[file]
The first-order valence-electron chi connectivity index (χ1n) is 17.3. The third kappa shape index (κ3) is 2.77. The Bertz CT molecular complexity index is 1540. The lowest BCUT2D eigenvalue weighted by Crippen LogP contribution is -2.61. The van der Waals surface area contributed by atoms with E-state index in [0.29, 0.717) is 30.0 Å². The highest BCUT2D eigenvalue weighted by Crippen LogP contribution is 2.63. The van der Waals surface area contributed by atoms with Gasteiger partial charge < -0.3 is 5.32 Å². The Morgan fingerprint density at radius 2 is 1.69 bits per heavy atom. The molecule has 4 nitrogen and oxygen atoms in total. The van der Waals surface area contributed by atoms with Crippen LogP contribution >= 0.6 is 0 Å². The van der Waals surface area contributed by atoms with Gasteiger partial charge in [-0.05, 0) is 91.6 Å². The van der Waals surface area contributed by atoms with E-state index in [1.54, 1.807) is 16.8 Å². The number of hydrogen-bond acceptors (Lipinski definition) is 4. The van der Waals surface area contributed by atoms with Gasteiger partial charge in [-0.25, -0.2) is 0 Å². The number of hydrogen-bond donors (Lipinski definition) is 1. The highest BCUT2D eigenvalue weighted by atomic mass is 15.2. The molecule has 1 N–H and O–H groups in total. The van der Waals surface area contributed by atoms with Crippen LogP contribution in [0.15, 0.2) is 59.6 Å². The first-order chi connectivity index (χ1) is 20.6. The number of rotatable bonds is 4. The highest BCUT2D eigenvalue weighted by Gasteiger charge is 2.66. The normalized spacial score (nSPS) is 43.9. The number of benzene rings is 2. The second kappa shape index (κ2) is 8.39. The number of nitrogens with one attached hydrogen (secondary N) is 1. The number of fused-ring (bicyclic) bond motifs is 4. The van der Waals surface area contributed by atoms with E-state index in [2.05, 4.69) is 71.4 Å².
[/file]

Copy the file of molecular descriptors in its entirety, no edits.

The first-order valence-electron chi connectivity index (χ1n) is 17.3. The third kappa shape index (κ3) is 2.77. The Bertz CT molecular complexity index is 1540. The lowest BCUT2D eigenvalue weighted by Crippen LogP contribution is -2.61. The van der Waals surface area contributed by atoms with E-state index in [0.29, 0.717) is 30.0 Å². The highest BCUT2D eigenvalue weighted by Crippen LogP contribution is 2.63. The van der Waals surface area contributed by atoms with Gasteiger partial charge < -0.3 is 5.32 Å². The Morgan fingerprint density at radius 2 is 1.69 bits per heavy atom. The molecule has 4 nitrogen and oxygen atoms in total. The van der Waals surface area contributed by atoms with Crippen LogP contribution >= 0.6 is 0 Å². The van der Waals surface area contributed by atoms with Gasteiger partial charge in [-0.05, 0) is 91.6 Å². The van der Waals surface area contributed by atoms with E-state index in [1.54, 1.807) is 16.8 Å². The number of hydrogen-bond acceptors (Lipinski definition) is 4. The van der Waals surface area contributed by atoms with Gasteiger partial charge in [-0.25, -0.2) is 0 Å². The number of hydrogen-bond donors (Lipinski definition) is 1. The highest BCUT2D eigenvalue weighted by atomic mass is 15.2. The molecule has 1 N–H and O–H groups in total. The van der Waals surface area contributed by atoms with Crippen LogP contribution in [0.15, 0.2) is 59.6 Å². The first-order chi connectivity index (χ1) is 20.6. The number of rotatable bonds is 4. The highest BCUT2D eigenvalue weighted by Gasteiger charge is 2.66. The normalized spacial score (nSPS) is 43.9. The number of benzene rings is 2. The second kappa shape index (κ2) is 8.39. The number of nitrogens with one attached hydrogen (secondary N) is 1. The number of fused-ring (bicyclic) bond motifs is 4. The van der Waals surface area contributed by atoms with E-state index in [2.05, 4.69) is 71.4 Å².